I've only just read this, it's past midnight so bear with me if I get incoherent on this. I've skimmed most of the posts.
Originally Posted by Prog Rock Man
Here is why I think that the audiophile idea of headphone burn in, as in it is attributable to the headphone is nonsense and the actual reason as to why it appears to happen.
I have been collecting vintage headphones and overall I have 13 headphones, new and old. I tend to listen to one for a few days and then switch. I recently got a loan of so IEMs to try for the first time. I did not really take to them due to the lack of soundstage, comfort and lack of bass and treble. I was complementary about it sound, but thought that when I go back to my AKG K280 Parabolic full sized around ear four diver headphones, which I had been using prior to getting the IEMs, the K280s would sound spectacular. But they didn’t for a day or so. Then they did. They returned to their spectacular sound. this paragraph alone skims onto psychoacoustics to me and can possibly be explained in different ways.
There is the issue of listening to one pair of cans with a certain sound signature and then another with a polarising sound signature. This enhances the difference, be it worse or better and makes the hearing perception of a person possibly change.
Also, it could all be brain 'burn-in'.
On top of that, you have the issue of mood. I know I have that. The more you strain to look for something and get all technical, the harder it is to enjoy. The moment I relax and sit back, the music starts to come alive. I know there are times where I enjoy my IE8s lots, or times when I get a headache and I have issues of motion sickness and so I know I have liquid imbalances in my ears. That's just another take from my side and I'm sure there are other things that will affect sonic perceptions received by the ear and transported to the brain.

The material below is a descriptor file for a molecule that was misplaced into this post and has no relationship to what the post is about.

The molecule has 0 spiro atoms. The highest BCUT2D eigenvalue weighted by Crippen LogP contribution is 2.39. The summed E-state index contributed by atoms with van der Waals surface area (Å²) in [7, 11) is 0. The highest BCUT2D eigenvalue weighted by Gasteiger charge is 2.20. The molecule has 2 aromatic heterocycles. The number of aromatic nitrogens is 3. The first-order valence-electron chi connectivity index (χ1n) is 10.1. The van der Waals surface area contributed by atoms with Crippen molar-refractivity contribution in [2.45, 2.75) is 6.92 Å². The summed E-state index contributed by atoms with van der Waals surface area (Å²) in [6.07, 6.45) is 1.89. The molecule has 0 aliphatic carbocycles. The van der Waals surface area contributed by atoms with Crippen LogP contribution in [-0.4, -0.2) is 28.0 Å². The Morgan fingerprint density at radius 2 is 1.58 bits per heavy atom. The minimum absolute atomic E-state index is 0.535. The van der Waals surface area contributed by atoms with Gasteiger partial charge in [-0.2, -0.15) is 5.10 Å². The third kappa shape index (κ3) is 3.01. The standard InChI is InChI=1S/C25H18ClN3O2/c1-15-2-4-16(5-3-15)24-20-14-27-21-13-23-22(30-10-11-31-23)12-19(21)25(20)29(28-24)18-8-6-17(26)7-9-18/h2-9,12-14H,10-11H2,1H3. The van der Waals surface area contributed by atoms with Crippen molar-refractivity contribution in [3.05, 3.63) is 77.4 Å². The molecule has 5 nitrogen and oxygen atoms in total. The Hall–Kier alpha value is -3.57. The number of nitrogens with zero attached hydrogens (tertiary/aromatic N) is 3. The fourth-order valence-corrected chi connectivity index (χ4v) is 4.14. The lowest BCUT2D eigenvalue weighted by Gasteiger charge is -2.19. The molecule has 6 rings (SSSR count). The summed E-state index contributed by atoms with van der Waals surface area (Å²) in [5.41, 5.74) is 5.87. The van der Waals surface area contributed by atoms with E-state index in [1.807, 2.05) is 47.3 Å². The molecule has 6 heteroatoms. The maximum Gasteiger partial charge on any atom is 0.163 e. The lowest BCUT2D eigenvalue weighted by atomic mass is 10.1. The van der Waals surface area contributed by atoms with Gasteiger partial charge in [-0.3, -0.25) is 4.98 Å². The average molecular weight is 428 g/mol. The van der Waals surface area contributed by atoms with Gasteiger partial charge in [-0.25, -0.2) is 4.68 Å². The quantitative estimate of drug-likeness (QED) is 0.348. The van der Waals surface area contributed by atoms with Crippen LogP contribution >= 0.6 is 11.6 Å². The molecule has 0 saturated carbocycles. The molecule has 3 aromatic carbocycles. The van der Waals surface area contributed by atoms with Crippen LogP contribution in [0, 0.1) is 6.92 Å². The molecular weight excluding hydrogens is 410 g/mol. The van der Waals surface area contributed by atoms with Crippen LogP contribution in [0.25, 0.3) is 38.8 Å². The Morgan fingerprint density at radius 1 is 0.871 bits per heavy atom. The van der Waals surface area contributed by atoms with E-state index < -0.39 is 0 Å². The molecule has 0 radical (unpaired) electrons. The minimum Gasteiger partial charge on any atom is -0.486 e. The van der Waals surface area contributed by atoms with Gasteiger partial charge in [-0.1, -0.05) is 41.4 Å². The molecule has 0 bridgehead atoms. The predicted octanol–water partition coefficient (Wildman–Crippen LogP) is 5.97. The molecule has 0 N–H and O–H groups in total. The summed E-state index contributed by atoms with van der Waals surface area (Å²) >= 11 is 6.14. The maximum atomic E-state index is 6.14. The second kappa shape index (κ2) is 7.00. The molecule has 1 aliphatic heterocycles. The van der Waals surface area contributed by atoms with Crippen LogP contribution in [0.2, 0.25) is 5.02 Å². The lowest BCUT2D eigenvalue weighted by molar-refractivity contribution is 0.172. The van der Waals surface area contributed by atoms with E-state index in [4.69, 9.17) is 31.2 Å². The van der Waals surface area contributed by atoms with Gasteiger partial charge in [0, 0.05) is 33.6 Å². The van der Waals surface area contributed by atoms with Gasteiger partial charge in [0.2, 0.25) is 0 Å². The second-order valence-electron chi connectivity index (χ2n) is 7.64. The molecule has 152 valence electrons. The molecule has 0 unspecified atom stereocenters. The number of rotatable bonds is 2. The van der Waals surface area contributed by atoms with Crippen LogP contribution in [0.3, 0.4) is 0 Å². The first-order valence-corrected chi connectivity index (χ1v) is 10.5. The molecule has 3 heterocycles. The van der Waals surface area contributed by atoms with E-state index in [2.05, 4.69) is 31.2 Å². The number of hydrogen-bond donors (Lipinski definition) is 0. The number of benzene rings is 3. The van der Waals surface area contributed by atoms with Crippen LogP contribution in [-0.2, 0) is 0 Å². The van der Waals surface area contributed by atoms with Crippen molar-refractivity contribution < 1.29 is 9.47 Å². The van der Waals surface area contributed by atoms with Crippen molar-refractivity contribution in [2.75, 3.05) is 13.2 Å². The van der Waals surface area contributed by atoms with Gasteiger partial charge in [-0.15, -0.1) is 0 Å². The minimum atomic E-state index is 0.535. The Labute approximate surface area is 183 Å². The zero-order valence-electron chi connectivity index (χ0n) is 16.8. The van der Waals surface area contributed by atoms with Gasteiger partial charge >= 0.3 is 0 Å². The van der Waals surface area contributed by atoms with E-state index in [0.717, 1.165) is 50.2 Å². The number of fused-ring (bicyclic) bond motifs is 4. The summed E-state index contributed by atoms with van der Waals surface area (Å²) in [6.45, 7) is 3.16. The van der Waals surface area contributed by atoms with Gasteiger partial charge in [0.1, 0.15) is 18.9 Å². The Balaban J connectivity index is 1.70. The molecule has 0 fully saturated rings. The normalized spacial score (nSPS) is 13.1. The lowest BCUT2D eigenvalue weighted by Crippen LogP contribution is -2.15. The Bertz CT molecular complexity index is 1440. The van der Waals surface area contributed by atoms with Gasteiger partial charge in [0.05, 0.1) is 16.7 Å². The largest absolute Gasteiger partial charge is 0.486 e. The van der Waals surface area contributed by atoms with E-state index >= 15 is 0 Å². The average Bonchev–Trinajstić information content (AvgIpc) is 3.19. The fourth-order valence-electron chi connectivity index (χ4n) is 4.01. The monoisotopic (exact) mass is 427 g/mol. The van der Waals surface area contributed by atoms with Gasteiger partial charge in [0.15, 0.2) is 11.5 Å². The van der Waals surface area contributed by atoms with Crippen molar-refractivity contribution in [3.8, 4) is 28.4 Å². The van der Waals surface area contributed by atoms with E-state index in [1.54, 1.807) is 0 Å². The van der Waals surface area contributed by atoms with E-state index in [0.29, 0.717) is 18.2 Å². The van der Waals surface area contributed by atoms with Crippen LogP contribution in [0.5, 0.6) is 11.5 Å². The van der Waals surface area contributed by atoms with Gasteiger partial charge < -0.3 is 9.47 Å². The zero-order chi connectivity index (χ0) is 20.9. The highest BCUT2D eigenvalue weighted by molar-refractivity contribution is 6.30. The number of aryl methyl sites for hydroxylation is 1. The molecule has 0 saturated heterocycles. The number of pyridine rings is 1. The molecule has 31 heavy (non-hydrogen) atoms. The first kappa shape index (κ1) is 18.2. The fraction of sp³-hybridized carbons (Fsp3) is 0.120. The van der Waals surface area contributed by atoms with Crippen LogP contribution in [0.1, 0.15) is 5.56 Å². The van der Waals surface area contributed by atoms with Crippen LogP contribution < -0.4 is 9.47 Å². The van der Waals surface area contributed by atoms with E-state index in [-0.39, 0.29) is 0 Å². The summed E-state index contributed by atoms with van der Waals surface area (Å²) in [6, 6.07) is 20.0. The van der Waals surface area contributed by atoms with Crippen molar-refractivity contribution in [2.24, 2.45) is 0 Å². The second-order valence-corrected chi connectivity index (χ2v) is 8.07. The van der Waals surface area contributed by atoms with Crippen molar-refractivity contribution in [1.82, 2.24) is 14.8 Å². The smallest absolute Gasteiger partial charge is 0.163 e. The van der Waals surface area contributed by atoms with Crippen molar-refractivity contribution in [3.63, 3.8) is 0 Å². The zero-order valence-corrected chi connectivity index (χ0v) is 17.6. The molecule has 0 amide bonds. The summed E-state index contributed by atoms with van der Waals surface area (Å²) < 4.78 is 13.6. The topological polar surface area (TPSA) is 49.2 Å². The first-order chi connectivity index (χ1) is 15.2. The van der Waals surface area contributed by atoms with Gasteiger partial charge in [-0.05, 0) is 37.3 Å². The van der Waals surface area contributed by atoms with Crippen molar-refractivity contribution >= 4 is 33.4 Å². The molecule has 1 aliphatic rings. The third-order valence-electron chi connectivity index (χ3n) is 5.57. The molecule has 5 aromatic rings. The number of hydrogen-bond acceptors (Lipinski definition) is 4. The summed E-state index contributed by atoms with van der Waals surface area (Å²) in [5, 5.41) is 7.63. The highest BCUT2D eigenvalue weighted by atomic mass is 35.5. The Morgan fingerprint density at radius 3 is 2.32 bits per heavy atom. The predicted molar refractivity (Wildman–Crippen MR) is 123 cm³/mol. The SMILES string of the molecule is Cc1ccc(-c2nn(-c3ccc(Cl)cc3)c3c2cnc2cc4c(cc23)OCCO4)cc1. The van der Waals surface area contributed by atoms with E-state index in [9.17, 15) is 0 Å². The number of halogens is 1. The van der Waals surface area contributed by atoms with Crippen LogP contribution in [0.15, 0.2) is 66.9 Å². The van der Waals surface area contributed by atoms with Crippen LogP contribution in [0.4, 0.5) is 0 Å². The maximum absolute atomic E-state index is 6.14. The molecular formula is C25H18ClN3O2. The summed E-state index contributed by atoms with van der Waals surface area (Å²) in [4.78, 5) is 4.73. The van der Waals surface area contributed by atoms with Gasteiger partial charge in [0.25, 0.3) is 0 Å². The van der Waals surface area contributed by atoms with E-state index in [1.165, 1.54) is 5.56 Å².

There are possibly other reasons, but I'll leave it as that for now.
Thinking back to various headphones and their supposed burn in, there are too many inconsistencies for there to be actual burn in. Some examples;
AKG K702. Supposedly needs hundreds if not thousands of hours burn in. But they are very detailed and make little background noises easier to hear. If you are not used to such detail then as you listen to music over the year, particularly albums you only listen to occasionally, you will keep noticing little details you have maybe not been able to hear before. That is then attributed to the headphone, but it is not, it is you hearing something for the first time. I can see to some extent why you are saying what you are saying here, but honestly, you either hear things on a pair of cans or you don't and if more detail gets revealed, either the person was not as perceptive before or it could really be 'burn-in'. I own a pair, but I'll leave my take on 'burn-in' till later.
Sony DR4C. The 10,000 ohm headphone. Very difficult to drive and it took me a while to set the amp right for these to sound at their best. They are from the late 1970s and so are run in in as much as any minor mechanical changes to the driver have happened. But they got better as I got used to using them.